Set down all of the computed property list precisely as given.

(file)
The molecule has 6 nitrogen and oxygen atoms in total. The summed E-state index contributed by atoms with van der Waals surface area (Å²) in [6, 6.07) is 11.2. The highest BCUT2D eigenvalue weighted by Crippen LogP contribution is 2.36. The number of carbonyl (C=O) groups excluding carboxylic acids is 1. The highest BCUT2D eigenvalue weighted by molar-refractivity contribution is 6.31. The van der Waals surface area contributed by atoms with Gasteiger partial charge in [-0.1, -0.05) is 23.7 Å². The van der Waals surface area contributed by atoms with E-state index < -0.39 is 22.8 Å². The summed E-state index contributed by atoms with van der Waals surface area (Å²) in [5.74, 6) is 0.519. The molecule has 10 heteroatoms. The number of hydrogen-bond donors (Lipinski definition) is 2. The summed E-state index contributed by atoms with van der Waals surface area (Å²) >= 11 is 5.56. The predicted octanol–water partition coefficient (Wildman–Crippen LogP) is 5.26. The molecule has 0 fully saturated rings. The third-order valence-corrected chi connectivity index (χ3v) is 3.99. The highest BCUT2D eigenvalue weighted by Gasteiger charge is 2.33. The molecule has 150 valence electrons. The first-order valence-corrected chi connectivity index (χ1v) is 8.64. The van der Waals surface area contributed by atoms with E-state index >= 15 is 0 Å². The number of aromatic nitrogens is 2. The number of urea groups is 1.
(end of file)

The molecule has 6 nitrogen and oxygen atoms in total. The summed E-state index contributed by atoms with van der Waals surface area (Å²) in [6, 6.07) is 11.2. The highest BCUT2D eigenvalue weighted by Crippen LogP contribution is 2.36. The number of carbonyl (C=O) groups excluding carboxylic acids is 1. The highest BCUT2D eigenvalue weighted by molar-refractivity contribution is 6.31. The van der Waals surface area contributed by atoms with Gasteiger partial charge in [-0.1, -0.05) is 23.7 Å². The van der Waals surface area contributed by atoms with E-state index < -0.39 is 22.8 Å². The summed E-state index contributed by atoms with van der Waals surface area (Å²) in [5.74, 6) is 0.519. The molecule has 10 heteroatoms. The number of hydrogen-bond donors (Lipinski definition) is 2. The summed E-state index contributed by atoms with van der Waals surface area (Å²) >= 11 is 5.56. The predicted octanol–water partition coefficient (Wildman–Crippen LogP) is 5.26. The molecule has 0 fully saturated rings. The third-order valence-corrected chi connectivity index (χ3v) is 3.99. The highest BCUT2D eigenvalue weighted by Gasteiger charge is 2.33. The molecule has 150 valence electrons. The first-order valence-corrected chi connectivity index (χ1v) is 8.64. The van der Waals surface area contributed by atoms with E-state index >= 15 is 0 Å². The number of aromatic nitrogens is 2. The number of urea groups is 1.